Here are a dozen of our most important Dos and Don’ts for your next video interview or networking meeting.
- Master your technology. Zoom, Skype, FaceTime, Google Hangouts and Microsoft Teams are popular platforms. If you’re a jobseeker, the hiring manager will specify the platform. For a networking meeting, you’ll need to provide the technology, issue the invitations and run the virtual meeting. Well before your appointment, log in and download any necessary plug-ins. Take time to familiarize yourself with the controls available, especially the display, volume and mute functions. Tutorial videos on YouTube or the platform’s website are great for training and tips. Finally, test your computer microphone, headset and webcam and upgrade as needed; quality hardware is essential for a good first impression.
- Find a quiet place. Working at home, especially with school age children and pets in the household, brings unique challenges. No one expects perfection, but it is critical to find a room with a door and the quietest place possible in your house. Be aware of external disruptions as well: Is it garbage day on your street? Will mail delivery prompt a barking dog during your call? Think about potential trouble spots in advance.
- On the day of your meeting, make sure your room is tidy and professional. Avoid open closets, unmade beds and distracting artwork in the background. Create a “Do Not Disturb” sign to remind family members not to interrupt.
- Light yourself properly. For best results, place your tablet or laptop’s camera slightly above eye level. (Stacked books are ideal for added height.) Face natural light, or find a table lamp you can place slightly behind your computer. Avoid bright light directly behind your head, which can turn you into a silhouette.
- Turn off notifications. Keep your conversation front and center by closing other programs and turning off notifications for emails, texts and upcoming appointments. If your phone or other devices are nearby, put them on silent mode.
- Dress appropriately. Just like an in-person meeting, first impressions matter. Show your best self with professional attire that’s appropriate to your goal. Wear something bright to complement your skin tone and features. If you’re using a virtual background, test your outfit before the call; what looks good “live” doesn’t always translate well on camera.
- Show up early. Whether you’re hosting or attending, get set up 10 to 15 minutes before your scheduled appointment. There’s nothing worse than being late or flustered by a last-minute technical issue.
- Stay engaged. An important conversation can cause anxiety in the best of us. Before you join, take a few deep breaths to relax. Use a friendly wave when you join as a substitute handshake, and remember to smile, nod and make eye contact throughout the meeting. These non-verbal cues demonstrate you’re listening and help create rapport. Watch the other person for visual cues that they, too, are engaged. It’s fine to reference your resume or take a few notes, but avoid typing, which will make noise on your call.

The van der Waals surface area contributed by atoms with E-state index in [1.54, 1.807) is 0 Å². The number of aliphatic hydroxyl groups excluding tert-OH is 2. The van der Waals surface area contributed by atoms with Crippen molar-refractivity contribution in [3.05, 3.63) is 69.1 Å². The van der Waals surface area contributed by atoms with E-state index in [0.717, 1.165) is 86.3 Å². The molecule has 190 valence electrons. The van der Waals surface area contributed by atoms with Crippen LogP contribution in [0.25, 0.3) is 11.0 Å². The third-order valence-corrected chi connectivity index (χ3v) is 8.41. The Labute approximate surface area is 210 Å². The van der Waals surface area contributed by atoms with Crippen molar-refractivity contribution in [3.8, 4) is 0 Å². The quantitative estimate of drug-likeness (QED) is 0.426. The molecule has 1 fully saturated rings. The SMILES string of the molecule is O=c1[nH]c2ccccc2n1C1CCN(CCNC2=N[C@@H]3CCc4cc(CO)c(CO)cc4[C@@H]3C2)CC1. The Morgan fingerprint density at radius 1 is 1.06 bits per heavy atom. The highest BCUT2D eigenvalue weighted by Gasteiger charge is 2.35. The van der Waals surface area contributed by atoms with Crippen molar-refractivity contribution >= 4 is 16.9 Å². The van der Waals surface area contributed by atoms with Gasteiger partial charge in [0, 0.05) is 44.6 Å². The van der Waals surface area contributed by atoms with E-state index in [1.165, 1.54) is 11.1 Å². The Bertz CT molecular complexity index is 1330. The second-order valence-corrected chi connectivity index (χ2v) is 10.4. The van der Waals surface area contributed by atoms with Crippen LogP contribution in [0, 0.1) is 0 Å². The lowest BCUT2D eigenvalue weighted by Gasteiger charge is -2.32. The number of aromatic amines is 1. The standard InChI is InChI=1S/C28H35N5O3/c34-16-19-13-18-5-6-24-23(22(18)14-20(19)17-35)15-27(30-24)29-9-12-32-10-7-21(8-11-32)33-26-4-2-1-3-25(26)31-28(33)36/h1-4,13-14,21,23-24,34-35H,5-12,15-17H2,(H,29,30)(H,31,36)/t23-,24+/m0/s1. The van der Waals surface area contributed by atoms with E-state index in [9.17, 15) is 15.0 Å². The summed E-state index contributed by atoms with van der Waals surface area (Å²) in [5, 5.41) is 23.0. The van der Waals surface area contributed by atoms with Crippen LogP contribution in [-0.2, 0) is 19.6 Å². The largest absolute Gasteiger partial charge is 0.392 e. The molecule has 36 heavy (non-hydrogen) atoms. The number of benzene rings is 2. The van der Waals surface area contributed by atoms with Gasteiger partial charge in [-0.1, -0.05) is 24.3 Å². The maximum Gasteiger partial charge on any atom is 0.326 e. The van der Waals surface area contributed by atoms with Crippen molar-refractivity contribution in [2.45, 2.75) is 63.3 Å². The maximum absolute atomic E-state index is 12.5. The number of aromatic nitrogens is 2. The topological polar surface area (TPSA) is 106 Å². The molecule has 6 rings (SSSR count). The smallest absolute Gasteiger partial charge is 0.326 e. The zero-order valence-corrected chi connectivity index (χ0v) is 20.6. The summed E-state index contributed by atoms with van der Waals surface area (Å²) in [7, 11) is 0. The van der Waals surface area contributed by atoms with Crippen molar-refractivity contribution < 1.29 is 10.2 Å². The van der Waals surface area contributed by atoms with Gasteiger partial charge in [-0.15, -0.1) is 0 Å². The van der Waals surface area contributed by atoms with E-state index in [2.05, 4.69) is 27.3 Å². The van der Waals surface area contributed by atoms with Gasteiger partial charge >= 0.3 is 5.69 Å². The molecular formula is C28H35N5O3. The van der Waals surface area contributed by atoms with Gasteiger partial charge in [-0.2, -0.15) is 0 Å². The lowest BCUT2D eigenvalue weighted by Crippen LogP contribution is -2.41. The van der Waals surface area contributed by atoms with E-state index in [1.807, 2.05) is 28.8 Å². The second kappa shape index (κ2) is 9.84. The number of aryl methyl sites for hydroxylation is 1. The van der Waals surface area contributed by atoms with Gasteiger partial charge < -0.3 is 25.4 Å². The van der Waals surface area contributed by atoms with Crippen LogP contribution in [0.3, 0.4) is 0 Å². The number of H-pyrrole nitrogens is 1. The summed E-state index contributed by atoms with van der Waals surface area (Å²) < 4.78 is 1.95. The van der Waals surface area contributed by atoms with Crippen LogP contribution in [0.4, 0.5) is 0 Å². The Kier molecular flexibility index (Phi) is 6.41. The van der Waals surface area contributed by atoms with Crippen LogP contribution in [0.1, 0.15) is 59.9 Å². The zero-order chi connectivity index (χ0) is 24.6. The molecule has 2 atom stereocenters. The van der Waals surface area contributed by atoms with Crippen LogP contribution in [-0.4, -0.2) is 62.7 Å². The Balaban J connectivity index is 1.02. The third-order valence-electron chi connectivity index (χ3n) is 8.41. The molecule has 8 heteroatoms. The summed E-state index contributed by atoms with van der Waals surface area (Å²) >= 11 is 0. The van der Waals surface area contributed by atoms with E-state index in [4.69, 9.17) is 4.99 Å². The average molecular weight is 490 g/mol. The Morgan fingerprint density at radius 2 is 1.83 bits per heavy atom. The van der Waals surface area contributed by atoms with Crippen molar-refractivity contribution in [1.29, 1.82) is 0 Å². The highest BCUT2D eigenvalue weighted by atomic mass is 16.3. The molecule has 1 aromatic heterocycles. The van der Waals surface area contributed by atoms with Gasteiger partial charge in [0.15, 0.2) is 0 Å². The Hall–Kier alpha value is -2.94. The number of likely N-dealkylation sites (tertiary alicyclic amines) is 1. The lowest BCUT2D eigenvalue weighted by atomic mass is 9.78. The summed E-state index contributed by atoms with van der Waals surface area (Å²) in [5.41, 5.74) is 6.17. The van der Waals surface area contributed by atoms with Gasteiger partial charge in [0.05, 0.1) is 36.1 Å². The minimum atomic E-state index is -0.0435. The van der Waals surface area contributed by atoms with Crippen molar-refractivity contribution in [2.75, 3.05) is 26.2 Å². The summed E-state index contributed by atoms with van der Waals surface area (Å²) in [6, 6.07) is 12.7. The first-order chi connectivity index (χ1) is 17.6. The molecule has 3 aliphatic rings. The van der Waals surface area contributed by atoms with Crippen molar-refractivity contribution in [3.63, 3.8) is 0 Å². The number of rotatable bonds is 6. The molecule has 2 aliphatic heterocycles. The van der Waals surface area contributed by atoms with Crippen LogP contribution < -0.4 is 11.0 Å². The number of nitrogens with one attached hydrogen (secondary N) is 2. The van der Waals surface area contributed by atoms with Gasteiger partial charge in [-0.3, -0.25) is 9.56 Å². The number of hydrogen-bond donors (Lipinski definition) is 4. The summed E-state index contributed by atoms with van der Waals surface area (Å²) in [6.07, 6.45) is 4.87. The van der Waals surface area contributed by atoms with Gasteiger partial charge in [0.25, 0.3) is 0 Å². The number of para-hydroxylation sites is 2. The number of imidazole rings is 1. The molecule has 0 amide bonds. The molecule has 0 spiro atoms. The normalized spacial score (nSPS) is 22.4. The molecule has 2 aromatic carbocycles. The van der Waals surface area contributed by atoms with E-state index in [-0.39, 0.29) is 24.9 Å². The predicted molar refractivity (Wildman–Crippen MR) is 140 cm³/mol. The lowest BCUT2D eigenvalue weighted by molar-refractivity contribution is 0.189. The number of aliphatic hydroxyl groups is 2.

- Forget your profile. Most platforms make your user name and photo visible before and during video calls. Update yours with an appropriate screen name and professional headshot.
- Run out of power. Charge up your laptop or tablet before your meeting, or keep it plugged in during the call. If your headset or microphone requires batteries, insert a fresh set.
- Talk over the other person. It can be challenging to gauge response times in virtual meetings. Slower internet connections can also result in two people speaking simultaneously or interrupting each other. Try and allow a slight pause before you respond. It’s also a good idea to mute your line when you’re not speaking.
- Slouch or fidget. Virtual meetings require a different type of attentiveness. For the best impression, show your engagement by sitting up straight and leaning slightly forward. Try not to rock or fidget, and keep your hands still when not speaking.
- Panic during tech glitches. Even with great preparation, issues will arise. Video will freeze, sound will disappear and calls will drop. At the beginning of your meeting, discuss how you will handle an issue, whether it’s starting a new video session, finishing via phone or switching platforms.
Source: HR Morning